How does Firstleaf work?
When you sign up, you’ll take a wine quiz which learns as much as it can about what you like. Your first shipment is their best guess at six bottles you’ll like based on your answers to the quiz. Learn more about the quiz.
How you rate those wines helps them determine what to suggest for you next. Each subsequent shipment contains six bottles of wine selected just for you, based on your quiz results and your ratings. Learn more about the algorithm.
Before each shipment is processed, you get an email with your latest recommendations and the date by which you need to approve, modify, or postpone your next shipment.
If you’re not sure if you want to try a recommended wine, you can swap it out for another wine which fits Firstleaf’s understanding of your preferences. Swapping allows for better personalization when their algorithm makes choices you don’t agree with, but still encourages you to try new wines that may seem outside your comfort zone.
Note: swaps are limited to three per bottle per shipment.
Firstleaf is a fully-featured online subscription
Aside from offering good value on a variety of wines, Firstleaf is an excellent subscription service. This is important because while the wine is foremost, a bad service would ruin a great wine experience.
The best part about their service is how you can manage absolutely everything online. They have a great support staff available via chat, email, or the phone — but some of us just like to do things ourselves.
For more details on the points below, and to see how they stack up against competing subscriptions, read my full explanation of Firstleaf features & benefits.
There are many ways to customize and utilize your membership:
- Shipment size: upgrade or downgrade between six- and twelve-bottle shipments at any time.
- Wine color: choose how many of each color wine you want. There are six different wines in each box and you can choose any combination of red or white wine. You can also opt in to one sparkling wine and one rosé per shipment, too.
- Wine price: upgrade to Premium bottles, up to three per shipment. These upgrades are $10 more per bottle. If you upgrade three bottles, your six-bottle shipment price becomes $119.94 + $9.95 shipping.
- Wine regions: choose between the US (domestic), outside the US (imported), or both (a variable mix of domestic and imported wines).
- Shipment frequency: get shipments every 2, 4, 6, 8, 10, or 12 weeks (the default is 4 weeks).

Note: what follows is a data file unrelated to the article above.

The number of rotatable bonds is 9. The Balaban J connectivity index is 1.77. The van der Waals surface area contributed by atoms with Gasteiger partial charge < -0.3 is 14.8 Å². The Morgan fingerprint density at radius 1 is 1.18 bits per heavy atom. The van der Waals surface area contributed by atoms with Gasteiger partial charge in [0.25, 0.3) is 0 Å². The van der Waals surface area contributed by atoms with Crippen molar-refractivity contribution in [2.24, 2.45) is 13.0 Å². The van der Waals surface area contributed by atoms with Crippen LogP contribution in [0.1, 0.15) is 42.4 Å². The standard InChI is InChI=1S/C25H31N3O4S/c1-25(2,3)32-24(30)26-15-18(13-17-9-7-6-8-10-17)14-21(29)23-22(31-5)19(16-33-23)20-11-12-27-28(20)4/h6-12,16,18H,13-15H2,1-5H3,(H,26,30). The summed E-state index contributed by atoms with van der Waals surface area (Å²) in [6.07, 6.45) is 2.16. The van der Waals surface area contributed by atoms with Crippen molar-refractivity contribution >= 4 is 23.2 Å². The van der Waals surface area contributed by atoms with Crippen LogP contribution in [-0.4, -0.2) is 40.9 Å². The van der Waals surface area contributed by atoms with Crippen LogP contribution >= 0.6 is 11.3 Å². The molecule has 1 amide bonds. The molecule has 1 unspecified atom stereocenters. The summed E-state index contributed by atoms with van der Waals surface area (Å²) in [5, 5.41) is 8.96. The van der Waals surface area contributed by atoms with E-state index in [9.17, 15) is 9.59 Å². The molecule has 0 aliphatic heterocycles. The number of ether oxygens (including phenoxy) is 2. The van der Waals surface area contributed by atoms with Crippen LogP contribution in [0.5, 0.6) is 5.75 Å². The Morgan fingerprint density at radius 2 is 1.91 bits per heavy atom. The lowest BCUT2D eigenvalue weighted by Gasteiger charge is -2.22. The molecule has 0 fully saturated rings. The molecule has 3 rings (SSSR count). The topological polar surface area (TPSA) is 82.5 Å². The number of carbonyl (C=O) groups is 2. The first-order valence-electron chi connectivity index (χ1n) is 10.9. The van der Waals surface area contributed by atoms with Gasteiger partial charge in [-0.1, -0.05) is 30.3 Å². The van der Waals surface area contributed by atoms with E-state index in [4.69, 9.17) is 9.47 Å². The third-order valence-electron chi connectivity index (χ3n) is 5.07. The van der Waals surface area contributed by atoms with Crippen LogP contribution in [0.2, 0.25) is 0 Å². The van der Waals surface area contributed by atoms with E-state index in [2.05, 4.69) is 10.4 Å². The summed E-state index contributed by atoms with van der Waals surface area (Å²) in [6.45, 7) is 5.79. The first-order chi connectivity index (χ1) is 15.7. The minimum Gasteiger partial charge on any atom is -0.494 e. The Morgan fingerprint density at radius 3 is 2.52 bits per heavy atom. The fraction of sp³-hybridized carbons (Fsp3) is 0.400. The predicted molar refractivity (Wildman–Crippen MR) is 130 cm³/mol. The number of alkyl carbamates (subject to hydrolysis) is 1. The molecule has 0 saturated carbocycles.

- One-off shipment scheduling: when your preview email arrives to tell you your ship date, you have the option to move it. This is especially useful if you’re going on a vacation. You can reschedule the date to any time in the next three months. Your regular schedule of shipments then starts over on your selected date. Note: the shipping date is when the order processes, not when the shipment arrives.
- Manage your info: it’s easy to manage your personal details like your address and credit card info online.
- Delivery or pickup: if someone 21 or older can’t be home to receive the wine, set a FedEx pick-up location instead of your home or office before the order ships.
- Opt in or out: easily opt into or out of notifications like promotional emails or the Firstleaf newsletter. You can’t opt out of shipment or delivery notifications.
- Keep tabs on your account: track deliveries, see previous orders, and rate wines online.
- No-hassle cancellation: cancel with the click of a button at any time.
Firstleaf membership benefits
In addition to a plethora of customization options, Firstleaf also offers their members several benefits to thank you for your loyalty and enhance your membership experience.
100% satisfaction guarantee. To me, this has always been a key reason to join this wine club. Firstleaf has what I consider a 5-star guarantee: if you don’t like a wine, they’ll give you a credit toward your next order. They’ll ask you about why you didn’t like it for quality control purposes, but they’ll make it right, too.